Summer came and went fast as lightning. However, the colder months bring a lot more for some people than just chilly weather. Fall and winter can sometimes bring a hefty dose of SAD, better known as Seasonal Affective Disorder or seasonal depression.
According to Johns Hopkins Medicine, seasonal depression is a chemical change in the brain that occurs during certain seasons. For most people, it hits the hardest during the fall and winter due to shorter days and less sunshine. It can resonate in many different ways including social withdrawal, anxiety, irritability, lack of interest in activities you usually enjoy, and more varying from person to person.
With about four percent of Americans experiencing seasonal depression every year, according to the American Psychiatric Association, many people are looking for ways to overcome it. Travel is an excellent way to cope with seasonal depression and more Americans are using travel as a way to reinforce self-care and wellness as the days get colder and shorter.
A Change In Scenery Can Change Your Mood
Unless you work remotely, most Americans spend the majority of their time in their destination of residence. With the cost of goods and services rising across the country, some people found funds too tight to travel like they would have desired. While this saved money, it forced many people to spend more time in the same environment with little change.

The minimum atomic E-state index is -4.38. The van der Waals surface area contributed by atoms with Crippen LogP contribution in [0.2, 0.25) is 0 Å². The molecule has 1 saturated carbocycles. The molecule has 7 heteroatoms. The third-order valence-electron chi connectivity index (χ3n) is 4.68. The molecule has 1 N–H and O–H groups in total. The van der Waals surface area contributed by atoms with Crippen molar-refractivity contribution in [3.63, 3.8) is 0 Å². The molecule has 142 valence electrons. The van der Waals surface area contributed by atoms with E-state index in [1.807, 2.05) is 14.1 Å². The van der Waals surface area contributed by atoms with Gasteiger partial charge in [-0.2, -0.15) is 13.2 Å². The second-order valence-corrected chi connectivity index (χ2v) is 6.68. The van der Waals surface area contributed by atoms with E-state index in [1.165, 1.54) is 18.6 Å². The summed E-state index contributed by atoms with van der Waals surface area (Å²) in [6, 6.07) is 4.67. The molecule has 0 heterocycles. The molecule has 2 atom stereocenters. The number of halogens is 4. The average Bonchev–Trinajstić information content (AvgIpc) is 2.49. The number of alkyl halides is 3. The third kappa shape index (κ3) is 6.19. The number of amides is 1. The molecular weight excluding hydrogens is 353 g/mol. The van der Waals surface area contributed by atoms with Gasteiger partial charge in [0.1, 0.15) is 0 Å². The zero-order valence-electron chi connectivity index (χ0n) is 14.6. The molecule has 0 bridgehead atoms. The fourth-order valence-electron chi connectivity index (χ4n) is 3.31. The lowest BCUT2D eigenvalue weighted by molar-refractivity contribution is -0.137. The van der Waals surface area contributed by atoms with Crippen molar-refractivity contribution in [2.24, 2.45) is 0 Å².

Being in the same space nonstop can be a bit of a drag. When seasonal depression is creeping in, a change of scenery can aid in shifting your mood. If you live in a rigid and cold climate, a week spent in beach destinations like Miami or Galveston could be a breath of fresh air.
According to NHS Inform, being cold contributes to depression. It may be in your best interest to escape the cold for a little while and seek out warmer climates if you notice symptoms of seasonal depression. Warmer weather also means more sunlight which Brandon Santan, PhD, told Fox News will boost mental wellness during SAD season.
“Regular exposure to this light can help alleviate some of the symptoms associated with the winter blues and SAD,” Santan told Fox News.
Return Renewed & Refreshed
Travel is a perfect remedy for seasonal depression because it’s been proven to elevate mental wellness. Paul Simeone, Ph.D., Vice President and Medical Director of Behavioral Health with Lee Health, said that traveling can help people get better sleep, reduce job burnout, and decrease feelings of loneliness. In an article published by Lee Health, Simeone noted that many Americans felt a sense of isolation and loneliness during the pandemic due to being unable to travel freely.
“Traveling for pleasure can contribute to subjective well-being because people have more opportunities to detach from their work environment, to experience new things, and to control what they want to do during vacations,” Simeone said. “There’s ample research to support that positive travel experiences can make a person healthier, can strengthen their relationships, and benefit their overall wellness.”
Upon returning from vacations, many travelers express feeling renewed and refreshed. Traveling can spark new inspiration that travelers can’t tap into at home. During the months when seasonal depression hits the hardest, consider heading out of town. This can be a lavish vacation experience or a quick road trip to clear your mind. Whatever you do, be sure to add traveling to your toolbox of seasonal depression coping skills as winter gets closer.
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